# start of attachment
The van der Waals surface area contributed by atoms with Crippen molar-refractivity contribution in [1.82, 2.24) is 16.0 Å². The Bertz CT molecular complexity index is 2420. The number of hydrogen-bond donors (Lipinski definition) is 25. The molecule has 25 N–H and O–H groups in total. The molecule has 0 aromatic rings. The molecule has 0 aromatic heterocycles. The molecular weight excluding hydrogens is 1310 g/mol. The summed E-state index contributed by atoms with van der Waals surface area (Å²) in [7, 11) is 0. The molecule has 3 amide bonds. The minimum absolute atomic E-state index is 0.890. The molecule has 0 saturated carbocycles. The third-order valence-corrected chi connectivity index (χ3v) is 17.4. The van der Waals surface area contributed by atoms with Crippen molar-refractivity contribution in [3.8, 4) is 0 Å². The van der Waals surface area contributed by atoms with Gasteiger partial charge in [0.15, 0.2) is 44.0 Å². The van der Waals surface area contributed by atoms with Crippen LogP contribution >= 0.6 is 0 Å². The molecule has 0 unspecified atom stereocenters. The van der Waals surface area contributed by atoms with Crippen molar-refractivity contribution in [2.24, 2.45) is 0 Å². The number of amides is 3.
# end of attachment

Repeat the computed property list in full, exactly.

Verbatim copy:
The van der Waals surface area contributed by atoms with Crippen molar-refractivity contribution in [1.82, 2.24) is 16.0 Å². The Bertz CT molecular complexity index is 2420. The number of hydrogen-bond donors (Lipinski definition) is 25. The molecule has 25 N–H and O–H groups in total. The molecule has 0 aromatic rings. The molecule has 0 aromatic heterocycles. The molecular weight excluding hydrogens is 1310 g/mol. The summed E-state index contributed by atoms with van der Waals surface area (Å²) in [7, 11) is 0. The molecule has 3 amide bonds. The minimum absolute atomic E-state index is 0.890. The molecule has 0 saturated carbocycles. The third-order valence-corrected chi connectivity index (χ3v) is 17.4. The van der Waals surface area contributed by atoms with Crippen molar-refractivity contribution in [3.8, 4) is 0 Å². The van der Waals surface area contributed by atoms with Gasteiger partial charge in [0.15, 0.2) is 44.0 Å². The van der Waals surface area contributed by atoms with Crippen LogP contribution >= 0.6 is 0 Å². The molecule has 0 unspecified atom stereocenters. The van der Waals surface area contributed by atoms with Crippen molar-refractivity contribution in [2.24, 2.45) is 0 Å². The number of amides is 3.